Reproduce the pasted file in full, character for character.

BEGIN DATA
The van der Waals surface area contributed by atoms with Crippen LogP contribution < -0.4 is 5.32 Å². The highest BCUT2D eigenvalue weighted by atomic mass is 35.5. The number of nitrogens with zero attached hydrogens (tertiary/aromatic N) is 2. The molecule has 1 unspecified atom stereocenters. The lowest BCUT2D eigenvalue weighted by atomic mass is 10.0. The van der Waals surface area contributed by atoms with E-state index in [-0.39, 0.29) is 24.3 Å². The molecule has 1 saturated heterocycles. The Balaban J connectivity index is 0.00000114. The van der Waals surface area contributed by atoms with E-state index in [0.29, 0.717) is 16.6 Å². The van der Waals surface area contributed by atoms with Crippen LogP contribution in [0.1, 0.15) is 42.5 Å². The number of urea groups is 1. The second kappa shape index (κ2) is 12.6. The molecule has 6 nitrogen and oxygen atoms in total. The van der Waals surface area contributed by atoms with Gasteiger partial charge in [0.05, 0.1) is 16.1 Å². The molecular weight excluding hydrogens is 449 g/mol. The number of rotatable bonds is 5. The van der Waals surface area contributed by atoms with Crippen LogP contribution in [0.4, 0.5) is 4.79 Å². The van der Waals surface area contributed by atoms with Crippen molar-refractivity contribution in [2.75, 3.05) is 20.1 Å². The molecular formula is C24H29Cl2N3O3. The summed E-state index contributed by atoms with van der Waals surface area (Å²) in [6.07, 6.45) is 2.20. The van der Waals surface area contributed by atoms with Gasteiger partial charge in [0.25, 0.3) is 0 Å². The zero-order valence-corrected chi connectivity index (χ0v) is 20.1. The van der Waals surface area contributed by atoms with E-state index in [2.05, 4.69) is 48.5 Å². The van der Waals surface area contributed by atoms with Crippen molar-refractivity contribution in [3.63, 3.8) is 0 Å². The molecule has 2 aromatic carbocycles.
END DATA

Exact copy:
The van der Waals surface area contributed by atoms with Crippen LogP contribution < -0.4 is 5.32 Å². The highest BCUT2D eigenvalue weighted by atomic mass is 35.5. The number of nitrogens with zero attached hydrogens (tertiary/aromatic N) is 2. The molecule has 1 unspecified atom stereocenters. The lowest BCUT2D eigenvalue weighted by atomic mass is 10.0. The van der Waals surface area contributed by atoms with E-state index in [-0.39, 0.29) is 24.3 Å². The molecule has 1 saturated heterocycles. The Balaban J connectivity index is 0.00000114. The van der Waals surface area contributed by atoms with E-state index in [0.29, 0.717) is 16.6 Å². The van der Waals surface area contributed by atoms with Crippen LogP contribution in [0.1, 0.15) is 42.5 Å². The number of urea groups is 1. The second kappa shape index (κ2) is 12.6. The molecule has 6 nitrogen and oxygen atoms in total. The van der Waals surface area contributed by atoms with Gasteiger partial charge in [0.05, 0.1) is 16.1 Å². The molecular weight excluding hydrogens is 449 g/mol. The number of rotatable bonds is 5. The van der Waals surface area contributed by atoms with Crippen LogP contribution in [0.4, 0.5) is 4.79 Å². The van der Waals surface area contributed by atoms with Crippen molar-refractivity contribution in [2.75, 3.05) is 20.1 Å². The molecular formula is C24H29Cl2N3O3. The summed E-state index contributed by atoms with van der Waals surface area (Å²) in [6.07, 6.45) is 2.20. The van der Waals surface area contributed by atoms with Gasteiger partial charge in [0.25, 0.3) is 0 Å². The zero-order valence-corrected chi connectivity index (χ0v) is 20.1. The van der Waals surface area contributed by atoms with E-state index in [2.05, 4.69) is 48.5 Å². The van der Waals surface area contributed by atoms with Crippen molar-refractivity contribution in [3.63, 3.8) is 0 Å². The molecule has 2 aromatic carbocycles.